The Israel Counseling and Treatment Center

In 1990, this author became the first professional in Israel to use the twelve-step program (18) in a rehabilitation setting. As the first clinical director of “Gesher L’Chaim” in Naharihya and “HaDerech” at Kibbutz Gesher Haziv, I supervised a staff of recovering addicts and developed a professional program using this twelve-step model in treating opiate addiction. In 1994, the same twelve-step program and treatment approach was incorporated into treatment interventions at The Israel Counseling and Treatment Center of the North. The center, a private outpatient chemical dependency treatment clinic, became the first clinic in Israel to treat compulsive overeating, anorexia, and bulimia as food and eating addictions following the Minnesota Model of the United States (19) and the Promis Rehabilitation Model in England (20).

Since 1994 women suffering from obesity (n=409) and women suffering from bulimia (n=169) were treated in small group settings using the Minnesota twelve-step treatment model. In addition to the adult treatment groups, adolescent females (n=12) were receiving individual counseling for their eating disorders.

Because of the successes obtained with adult groupwork using the addiction model, it was decided to offer this medium to an adolescent female population with the hope of observing comparable results. Outcome measures were operationally defined and a group of adolescent females was formed and underwent the same treatment condition as the adults. A comparison of the results is presented as well as a discussion of the methodology and outcomes. Conclusions and recommendations for additional research, for further understanding, and for dealing with these difficult and resistant disorders, are also discussed.

Method, procedure and participants in our study

The participants in this study were all interviewed and accepted to participate as a group for the treatment of food and eating addictions (19,20). The background of each participant was reviewed. Family, education, army service, health problems, current medications, and previous therapy was taken into consideration in order to eliminate additional diagnosis (21).

Groups were formed with ten participants and met for a weekly, two-hour session. The groups were controlled for age but allowed for both sufferers from bulimia and compulsive overeating to be in the same groups, since the theoretical approach views both disorders as addiction. Adult groups were on-going with a mean time participation of seven months nine days, and were facilitated between 1994-99 (n=578).

The adolescent group was solicited by advertisement in the newspaper advertisements. Screening was carried out using the same interview procedure as with the adults. Two candidates with depression and childhood trauma were referred to eating disorders treatment units at the government hospital offering psychiatric supervision and were not accepted for the addiction treatment group. The group (n=10) consisted of adolescent females age sixteen to eighteen, and fully functioning in the eleventh and twelfth grades in high school. The adolescent group was facilitated during the 1998 –99 academic year for an eight-month period. During the 1997-99 period, twelve adolescent females received individual counseling for eating disorders using the same addiction treatment approach.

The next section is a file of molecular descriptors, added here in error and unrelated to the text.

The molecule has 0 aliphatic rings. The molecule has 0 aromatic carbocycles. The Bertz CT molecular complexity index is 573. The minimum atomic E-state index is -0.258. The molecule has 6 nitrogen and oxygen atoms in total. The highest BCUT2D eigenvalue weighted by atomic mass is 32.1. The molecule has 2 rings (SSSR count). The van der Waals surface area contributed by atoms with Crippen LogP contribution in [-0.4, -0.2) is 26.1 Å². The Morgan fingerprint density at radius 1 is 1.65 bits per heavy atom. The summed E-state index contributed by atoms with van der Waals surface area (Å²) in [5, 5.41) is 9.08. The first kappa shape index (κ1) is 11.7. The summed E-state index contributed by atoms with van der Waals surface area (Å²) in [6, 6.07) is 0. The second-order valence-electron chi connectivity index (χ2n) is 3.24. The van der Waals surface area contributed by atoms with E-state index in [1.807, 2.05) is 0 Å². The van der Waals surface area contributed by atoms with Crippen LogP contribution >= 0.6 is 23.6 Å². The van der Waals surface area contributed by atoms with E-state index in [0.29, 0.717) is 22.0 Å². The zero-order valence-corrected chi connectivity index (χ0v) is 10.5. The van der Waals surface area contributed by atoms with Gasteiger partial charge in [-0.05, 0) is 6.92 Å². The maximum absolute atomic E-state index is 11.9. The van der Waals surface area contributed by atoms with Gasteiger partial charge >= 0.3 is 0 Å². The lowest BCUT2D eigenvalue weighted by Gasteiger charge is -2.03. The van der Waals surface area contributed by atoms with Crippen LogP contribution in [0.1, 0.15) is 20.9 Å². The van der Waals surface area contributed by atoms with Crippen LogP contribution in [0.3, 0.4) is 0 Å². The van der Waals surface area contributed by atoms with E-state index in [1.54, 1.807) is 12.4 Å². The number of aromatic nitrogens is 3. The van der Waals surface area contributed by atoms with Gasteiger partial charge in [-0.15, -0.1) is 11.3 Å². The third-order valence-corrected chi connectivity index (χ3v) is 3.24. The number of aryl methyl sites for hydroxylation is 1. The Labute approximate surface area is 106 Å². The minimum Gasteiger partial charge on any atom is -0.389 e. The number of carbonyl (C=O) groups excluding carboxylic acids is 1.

Between September 1994 and June 1999, 578 adults were treated at the Israel Center and in order to evaluate the results of treatment, they were operationally divided into two groups: Obese (n=409) and Bulimic (n=169). All subjects in the obese group had a BMI (Body Mass Index) greater than 30. All subjects in the bulimic group were seeking help to stop purging behavior. At the start of treatment, weights were obtained and at termination by self-report. For comparison with the adults and with a similar age group, adolescent females in individual counseling (n=12) were operationally defined as Obese (n=9) and Bulimic (n=3) using the same methods as with the adult group members. Mean weight loss was determined in the obese groups.

Success in the Bulimic group was defined as cessation of purging behavior for a six-month period. Percentage rates were used in comparing results. In order to test the efficacy of the group model with adolescents, an advertisement was placed in September 1998 in a Haifa, Israel weekend newspaper presenting group therapy for overweight and/or bulimic females aged 16-18 years and using an addition treatment approach. Respondents were interviewed in order to assure group cohesion and to screen for possible emotional problems requiring psychiatric referral.